I assume you know already how spring tides and
leap tides occur and you only want to know where
they got their name from.
Well, this is a tough question. As you know,
the sun and moon each raise tidal bulges on the
Earth's oceans. When the sun and moon are on the
same side of the Earth (new moon) or the opposite
side (full moon), their bulges add together to
make larger tides than usual: this is called a
"spring tide" . When the sun and moon are
90 degrees apart (first quarter or last quarter
moon), the bulges interfere and cancel each other:
this creates the unusually small "neap
Now, especially high tides are called
spring tides, but they have nothing to do
with the season and actually occur twice a month.
I think the name comes from the German word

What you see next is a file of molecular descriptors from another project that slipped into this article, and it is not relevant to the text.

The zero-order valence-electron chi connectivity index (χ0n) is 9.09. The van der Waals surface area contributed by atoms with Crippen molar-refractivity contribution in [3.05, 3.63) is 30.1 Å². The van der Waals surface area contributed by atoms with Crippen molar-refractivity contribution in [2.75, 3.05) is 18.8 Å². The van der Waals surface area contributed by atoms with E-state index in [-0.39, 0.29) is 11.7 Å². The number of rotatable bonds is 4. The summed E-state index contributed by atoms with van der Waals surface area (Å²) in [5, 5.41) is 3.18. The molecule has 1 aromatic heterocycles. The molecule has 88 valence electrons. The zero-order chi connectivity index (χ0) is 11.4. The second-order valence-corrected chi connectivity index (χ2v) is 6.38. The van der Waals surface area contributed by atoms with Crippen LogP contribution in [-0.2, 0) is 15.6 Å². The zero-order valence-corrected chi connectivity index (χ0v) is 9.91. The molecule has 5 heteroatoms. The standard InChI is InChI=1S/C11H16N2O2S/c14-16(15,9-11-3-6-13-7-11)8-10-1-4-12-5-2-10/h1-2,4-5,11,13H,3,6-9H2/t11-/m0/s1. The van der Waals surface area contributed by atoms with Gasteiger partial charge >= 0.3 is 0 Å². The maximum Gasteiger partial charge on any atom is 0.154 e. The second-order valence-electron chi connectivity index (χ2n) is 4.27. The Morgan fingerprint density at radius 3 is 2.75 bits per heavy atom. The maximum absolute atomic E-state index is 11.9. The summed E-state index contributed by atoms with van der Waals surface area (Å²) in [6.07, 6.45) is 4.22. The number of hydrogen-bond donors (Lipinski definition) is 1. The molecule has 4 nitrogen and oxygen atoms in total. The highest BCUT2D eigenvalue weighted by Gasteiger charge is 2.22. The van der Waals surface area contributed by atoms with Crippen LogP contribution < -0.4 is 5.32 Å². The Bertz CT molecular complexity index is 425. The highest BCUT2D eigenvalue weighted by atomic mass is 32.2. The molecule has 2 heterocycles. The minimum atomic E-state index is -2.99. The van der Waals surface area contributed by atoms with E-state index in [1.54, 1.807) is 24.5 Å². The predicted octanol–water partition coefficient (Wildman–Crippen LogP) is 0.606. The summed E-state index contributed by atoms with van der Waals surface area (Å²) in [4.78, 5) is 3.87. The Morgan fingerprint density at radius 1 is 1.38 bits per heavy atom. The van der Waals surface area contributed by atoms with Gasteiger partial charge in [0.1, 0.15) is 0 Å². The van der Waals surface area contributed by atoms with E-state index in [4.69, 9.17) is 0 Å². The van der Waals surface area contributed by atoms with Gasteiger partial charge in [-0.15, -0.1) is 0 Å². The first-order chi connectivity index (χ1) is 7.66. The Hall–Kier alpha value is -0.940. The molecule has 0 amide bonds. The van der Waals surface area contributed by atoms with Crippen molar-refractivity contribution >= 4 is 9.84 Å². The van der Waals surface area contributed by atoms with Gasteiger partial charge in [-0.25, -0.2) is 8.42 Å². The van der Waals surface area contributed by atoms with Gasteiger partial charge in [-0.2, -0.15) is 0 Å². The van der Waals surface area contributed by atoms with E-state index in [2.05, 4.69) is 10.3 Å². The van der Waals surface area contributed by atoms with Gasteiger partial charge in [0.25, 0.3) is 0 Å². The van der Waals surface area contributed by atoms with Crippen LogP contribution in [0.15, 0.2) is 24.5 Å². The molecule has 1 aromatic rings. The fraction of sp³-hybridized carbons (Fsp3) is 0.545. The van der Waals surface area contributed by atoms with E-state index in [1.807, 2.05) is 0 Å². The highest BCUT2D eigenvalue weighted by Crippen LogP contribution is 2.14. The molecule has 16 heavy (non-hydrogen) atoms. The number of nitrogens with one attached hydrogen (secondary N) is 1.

"Springen" meaning "to leap". Spring tides
also mean lower low water. The opposite to a
spring tide is a neap tide.
The derivation of neap tides,
however, seems simpler. The Shorter Oxford
dictionary gives the derivation of 'neap' from the
Old English (OE) word 'nep', to become lower.
There is an article on the WWW that tries
to explain the roots of the words "spring" and
"neap". The author basically comes to the same
conclusion although she believes "spring" comes
from the Anglo-Saxon word springan (to bulge). But
in the Middle Ages the German language and the
Anglo Saxon were very close.